far, no one had noticed. Marcy had checked the mirror after each
of her morning classes to verify that her hair was really there.
It was. So why was everyone so blind? True, she had not seen
Sister Zoe or Sister Dana yet, but there were others who might
have marked the change. Maybe people failed to look at those
labeled "different." Maybe people's habit of pretending (through
politeness, or compassion, or their own embarrassment) that
everything—even hairlessness—was normal, prevented them from
After her initial disappointment, Marcy had
begun to watch. Sure enough the eyes she had met were, more
often than not, averted—at least when she tried to engage them.
Those with whom she had stopped to talk would look in her
direction, but their vision somehow failed to take her in. She
had to laugh at all the times she had fretted over stares.
People gawk, but now she knew they seldom see.
So, by the time she arrived for chess class,
Marcy had renounced her expectations.
His door was open. Julian waited at the
table. The problem he had assigned her was set on the board. He
stood this time as Marcy entered.
"Good afternoon, Mr. Papp."
He smiled (that nasty smirk of his).
She hated that she had failed to solve the
problem (almost as much as admitting it to him).
"I'm sure you did."
His condescension galled her even more. She
took her seat.
He pointed head-ward.
"Been watering up there?"
She blushed crimson—not from bashfulness, but
from joy. He had noticed! Somebody had noticed! For that one
minute, she loved him with all her heart. She felt he was
sincerely glad for her—despite the wryness of his quip—because
his second smile was not a smirk at all. It was warm and
friendly and therefore worthy of sharing this remarkable event.
Huffing and puffing, Sister Dana hurriedly
marched in. Julian resumed his seat.
"Sister! What are you doing here?"
The nun looked around self-consciously. Both
chairs being taken, there was nowhere left to sit except the
bed. She held her ground.
"Didn't he tell you?"
"Tell me what?"
"She's to be your bodyguard whenever you
cross the threshold of my lair. Welcome, Ms. Dana, pull up a
chair—sounds rather lyric—oh, but there isn't a spare. The bed,
my bed, my lonely bed, beckons if you dare."
"I didn't come here to be ridiculed, Julian."
Noting the stress in Marcy's face, Julian
changed his tone.
"Well, now that we're all reacquainted, won't
you please sit down?"
The room had been rearranged to put as much
space as was possible between the bed and chairs.
Having little choice, Sister Dana took the
Satisfied (for the moment) with the relative
positions, Julian proceeded with his lesson. He asked that Marcy
show him how she had worked toward the solution, checking the
precision of her moves. She knew the pieces well enough. "En
passant" was what she had forgotten. He reviewed it for her,
then left the problem unsolved.
"But what's the answer?"
"You'll get it now. But do it later."
"My name, you mean?"
"Sure, same deal."
They moved on to various mating exercises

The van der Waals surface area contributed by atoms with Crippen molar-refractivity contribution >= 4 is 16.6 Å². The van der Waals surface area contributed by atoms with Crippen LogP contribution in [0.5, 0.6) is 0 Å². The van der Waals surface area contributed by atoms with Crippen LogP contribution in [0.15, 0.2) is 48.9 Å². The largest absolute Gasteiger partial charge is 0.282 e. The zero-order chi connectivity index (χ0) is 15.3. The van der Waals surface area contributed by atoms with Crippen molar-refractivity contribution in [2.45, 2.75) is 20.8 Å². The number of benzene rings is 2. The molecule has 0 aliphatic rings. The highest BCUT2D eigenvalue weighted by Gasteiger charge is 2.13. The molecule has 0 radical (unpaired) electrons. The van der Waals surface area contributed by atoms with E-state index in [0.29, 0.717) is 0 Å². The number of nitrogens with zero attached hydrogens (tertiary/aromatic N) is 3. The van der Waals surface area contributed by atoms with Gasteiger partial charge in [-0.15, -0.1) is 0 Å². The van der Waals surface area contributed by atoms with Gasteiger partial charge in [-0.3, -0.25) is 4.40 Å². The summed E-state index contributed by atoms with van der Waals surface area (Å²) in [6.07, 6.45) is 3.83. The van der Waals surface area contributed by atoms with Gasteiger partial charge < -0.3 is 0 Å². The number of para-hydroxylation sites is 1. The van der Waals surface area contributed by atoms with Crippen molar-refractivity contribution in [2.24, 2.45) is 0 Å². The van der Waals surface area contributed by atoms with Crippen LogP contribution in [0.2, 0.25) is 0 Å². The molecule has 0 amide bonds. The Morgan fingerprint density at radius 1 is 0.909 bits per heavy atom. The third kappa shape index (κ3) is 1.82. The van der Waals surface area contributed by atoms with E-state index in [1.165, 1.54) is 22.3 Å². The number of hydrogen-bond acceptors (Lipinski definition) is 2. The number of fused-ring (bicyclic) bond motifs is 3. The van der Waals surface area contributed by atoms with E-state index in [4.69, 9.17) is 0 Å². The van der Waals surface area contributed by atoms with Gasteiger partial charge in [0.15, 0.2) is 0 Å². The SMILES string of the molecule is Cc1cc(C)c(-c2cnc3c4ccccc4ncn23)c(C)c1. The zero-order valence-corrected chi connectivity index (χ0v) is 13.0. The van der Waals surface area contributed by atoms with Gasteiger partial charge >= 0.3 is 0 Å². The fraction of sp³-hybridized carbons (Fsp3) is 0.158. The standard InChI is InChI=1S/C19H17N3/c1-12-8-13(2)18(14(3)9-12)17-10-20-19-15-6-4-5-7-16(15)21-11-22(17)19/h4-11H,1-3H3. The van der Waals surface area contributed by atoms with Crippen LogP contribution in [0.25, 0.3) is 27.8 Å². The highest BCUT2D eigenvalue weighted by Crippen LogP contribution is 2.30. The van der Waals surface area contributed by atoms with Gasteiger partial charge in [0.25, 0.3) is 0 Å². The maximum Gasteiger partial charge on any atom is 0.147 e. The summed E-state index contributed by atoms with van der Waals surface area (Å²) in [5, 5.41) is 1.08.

whereby Marcy was to trap his King with hers plus one or two
other pieces. She thought these drills great fun and lost
herself to the rigors of the chase,
Meanwhile Sister Dana brooded. Julian's
reformed behavior seemingly neutralized her role, made it look
superfluous, even silly. Her presence was an imposition—or so
she felt it was perceived. And her gnawing pain of isolation was
worsened by the exclusivity of Marcy's concentration.
As the nun observed, the afternoon sun poured
in through the bedroom window, framing the couple, enshrining
their heads in a pair of fuzzy halos.
Marcy's head! The nun almost cried out. Her
skin flushed hot, yet at the same time she felt cold. The time
to spontaneously express her joy for Marcy quickly lapsed. Now
the words were paralyzed (if, indeed, they had ever formed).
Sister Zoe. She must report to Sister Zoe.
Unsteadily the young nun found her feet.
He moved away.
He moved again.
Again he eluded her.
Marcy puffed out her cheeks in consternation.
"I don't have enough material."
She cocked her head sideways and threw him a
"Then why have you let me chase you all over
the place, knowing I couldn't mate you?"
"Because I listed for you on Tuesday the
minimum forces needed for a win. Had you recalled, you would
have known ten minutes ago that two Knights and a King were
"You expect me to remember everything."
"That's my goal."
"I think that's unfair. Besides, I was
nervous last time."
"What do you mean, 'Oh'? Weren't you?"
"Well, I was. And I don't remember good when
"You're doing all right—better than I
"Because you thought I was stupid."
"I denied that before, I deny it again."
"Don't underestimate me, Mr. Papp. If you
teach me 'well,' I'll beat you at this game some day."
"You'll never beat me, Marcy."
He said it as simply and with as much
conviction as one might assert that the sky was blue.
She looked at his face, toward his eyes,
trying to pierce the darkness that concealed them.
"Why do you wear those?"
"My eyes are hypersensitive to the light."
"You wear them at night, too."
"I wear them as night, too."
"Who's the Miniature Man?"
With this question her eyes refocused—and in
the polished black of his impenetrable lenses she saw her own
reflection. It gave her an odd feeling, a sort of hum at the
base of her skull, a deep vibration that was at once pleasurable
and frightening. For a moment she let herself indulge it. Its
lulling frequency seemed to open an unfamiliar channel through
which reverberated a sort of tingly drone along with his
question. Who was the Miniature Man? By a wrenching dint
of will, she broke the spell.
"I don't think I want to tell you."
"I don't think you know."
He was right; she did not. Perhaps she did
not want to know, not yet. But what could Julian know about it?